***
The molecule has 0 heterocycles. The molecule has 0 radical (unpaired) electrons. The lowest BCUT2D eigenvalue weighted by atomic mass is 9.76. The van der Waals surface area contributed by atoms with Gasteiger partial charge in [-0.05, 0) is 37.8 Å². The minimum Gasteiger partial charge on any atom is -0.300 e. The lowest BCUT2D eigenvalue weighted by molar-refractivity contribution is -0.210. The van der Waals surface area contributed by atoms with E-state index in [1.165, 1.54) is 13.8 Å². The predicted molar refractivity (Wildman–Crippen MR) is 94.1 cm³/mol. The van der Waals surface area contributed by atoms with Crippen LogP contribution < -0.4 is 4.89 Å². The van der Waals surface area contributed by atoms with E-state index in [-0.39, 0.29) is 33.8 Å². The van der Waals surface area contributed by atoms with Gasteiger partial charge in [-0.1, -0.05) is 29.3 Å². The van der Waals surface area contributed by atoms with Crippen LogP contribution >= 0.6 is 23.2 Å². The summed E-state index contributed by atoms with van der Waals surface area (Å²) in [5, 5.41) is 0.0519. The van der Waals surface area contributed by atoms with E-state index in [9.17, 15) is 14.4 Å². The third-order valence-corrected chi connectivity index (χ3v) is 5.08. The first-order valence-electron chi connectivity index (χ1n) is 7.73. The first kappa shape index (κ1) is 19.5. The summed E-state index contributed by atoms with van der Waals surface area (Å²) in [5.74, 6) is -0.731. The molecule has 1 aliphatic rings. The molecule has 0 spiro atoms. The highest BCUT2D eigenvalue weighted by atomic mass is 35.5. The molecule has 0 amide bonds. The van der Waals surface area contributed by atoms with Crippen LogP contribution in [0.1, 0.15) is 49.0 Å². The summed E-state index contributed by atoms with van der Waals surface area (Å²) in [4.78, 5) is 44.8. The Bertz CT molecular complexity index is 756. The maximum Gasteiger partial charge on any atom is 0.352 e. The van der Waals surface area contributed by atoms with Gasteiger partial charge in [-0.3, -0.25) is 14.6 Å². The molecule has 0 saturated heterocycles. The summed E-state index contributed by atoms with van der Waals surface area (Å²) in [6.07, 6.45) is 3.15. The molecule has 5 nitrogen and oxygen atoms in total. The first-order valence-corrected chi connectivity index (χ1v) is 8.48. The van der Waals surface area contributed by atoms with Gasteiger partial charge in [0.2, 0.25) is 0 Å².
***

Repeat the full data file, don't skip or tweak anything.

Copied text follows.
The molecule has 0 heterocycles. The molecule has 0 radical (unpaired) electrons. The lowest BCUT2D eigenvalue weighted by atomic mass is 9.76. The van der Waals surface area contributed by atoms with Gasteiger partial charge in [-0.05, 0) is 37.8 Å². The minimum Gasteiger partial charge on any atom is -0.300 e. The lowest BCUT2D eigenvalue weighted by molar-refractivity contribution is -0.210. The van der Waals surface area contributed by atoms with E-state index in [1.165, 1.54) is 13.8 Å². The predicted molar refractivity (Wildman–Crippen MR) is 94.1 cm³/mol. The van der Waals surface area contributed by atoms with Crippen LogP contribution < -0.4 is 4.89 Å². The van der Waals surface area contributed by atoms with E-state index in [-0.39, 0.29) is 33.8 Å². The van der Waals surface area contributed by atoms with Gasteiger partial charge in [-0.1, -0.05) is 29.3 Å². The van der Waals surface area contributed by atoms with Crippen LogP contribution >= 0.6 is 23.2 Å². The summed E-state index contributed by atoms with van der Waals surface area (Å²) in [5, 5.41) is 0.0519. The van der Waals surface area contributed by atoms with E-state index in [9.17, 15) is 14.4 Å². The third-order valence-corrected chi connectivity index (χ3v) is 5.08. The first-order valence-electron chi connectivity index (χ1n) is 7.73. The first kappa shape index (κ1) is 19.5. The summed E-state index contributed by atoms with van der Waals surface area (Å²) in [5.74, 6) is -0.731. The molecule has 1 aliphatic rings. The molecule has 0 spiro atoms. The highest BCUT2D eigenvalue weighted by atomic mass is 35.5. The molecule has 0 amide bonds. The van der Waals surface area contributed by atoms with Crippen LogP contribution in [0.1, 0.15) is 49.0 Å². The summed E-state index contributed by atoms with van der Waals surface area (Å²) in [4.78, 5) is 44.8. The Bertz CT molecular complexity index is 756. The maximum Gasteiger partial charge on any atom is 0.352 e. The van der Waals surface area contributed by atoms with Gasteiger partial charge in [-0.3, -0.25) is 14.6 Å². The molecule has 0 saturated heterocycles. The summed E-state index contributed by atoms with van der Waals surface area (Å²) in [6.07, 6.45) is 3.15. The molecule has 5 nitrogen and oxygen atoms in total. The first-order valence-corrected chi connectivity index (χ1v) is 8.48. The van der Waals surface area contributed by atoms with Gasteiger partial charge in [0.2, 0.25) is 0 Å².